I lifted myself, and began looking for my crutches. John found them and put them into my hand, with a grave, pitiful look.
“You don’t need those sort of things,” I said, making pretense to laugh, for I had not grown used to them and felt often ashamed.
“I hope you will not need them always.”
“Perhaps not—Doctor Jessup isn’t sure. But it doesn’t matter much; most likely I shan’t live long.” For this was, God forgive me, always the last and greatest comfort I had.
John looked at me—surprised, troubled, compassionate—but he did not say a word. I hobbled past him; he following through the long passage to the garden door. There I paused—tired out. John Halifax took gentle hold of my shoulder.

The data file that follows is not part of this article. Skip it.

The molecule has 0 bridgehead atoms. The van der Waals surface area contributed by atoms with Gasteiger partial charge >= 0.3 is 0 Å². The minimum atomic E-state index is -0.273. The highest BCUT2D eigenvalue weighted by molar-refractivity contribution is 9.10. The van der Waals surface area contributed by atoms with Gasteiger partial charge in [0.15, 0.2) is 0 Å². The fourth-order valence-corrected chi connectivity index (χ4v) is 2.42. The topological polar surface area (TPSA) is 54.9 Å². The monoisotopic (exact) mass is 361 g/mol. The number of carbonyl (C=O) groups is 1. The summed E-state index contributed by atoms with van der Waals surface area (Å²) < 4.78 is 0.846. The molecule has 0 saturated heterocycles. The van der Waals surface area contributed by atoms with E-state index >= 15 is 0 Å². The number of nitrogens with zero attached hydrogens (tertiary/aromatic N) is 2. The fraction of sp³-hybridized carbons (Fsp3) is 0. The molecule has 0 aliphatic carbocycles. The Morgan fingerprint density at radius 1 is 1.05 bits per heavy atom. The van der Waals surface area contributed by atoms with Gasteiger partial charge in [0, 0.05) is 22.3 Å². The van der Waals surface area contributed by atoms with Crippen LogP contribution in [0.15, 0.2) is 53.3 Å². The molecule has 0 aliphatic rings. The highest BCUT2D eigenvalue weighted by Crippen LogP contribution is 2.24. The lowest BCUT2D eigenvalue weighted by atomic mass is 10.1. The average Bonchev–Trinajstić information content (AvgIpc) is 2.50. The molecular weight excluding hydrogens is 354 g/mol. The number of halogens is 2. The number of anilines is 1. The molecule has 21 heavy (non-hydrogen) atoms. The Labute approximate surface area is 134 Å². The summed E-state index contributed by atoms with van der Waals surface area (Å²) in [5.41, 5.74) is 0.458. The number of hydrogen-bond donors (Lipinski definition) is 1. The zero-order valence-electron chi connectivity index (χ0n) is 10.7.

“I think, if you did not mind, I’m sure I could carry you. I carried a meal sack once, weighing eight stone.”
I burst out laughing, which may be was what he wanted, and forthwith consented to assume the place of the meal sack. He took me on his back—what a strong fellow he was!—and fairly trotted with me down the garden walk. We were both very merry, and though I was his senior, I seemed with him, out of my great weakness and infirmity, to feel almost like a child.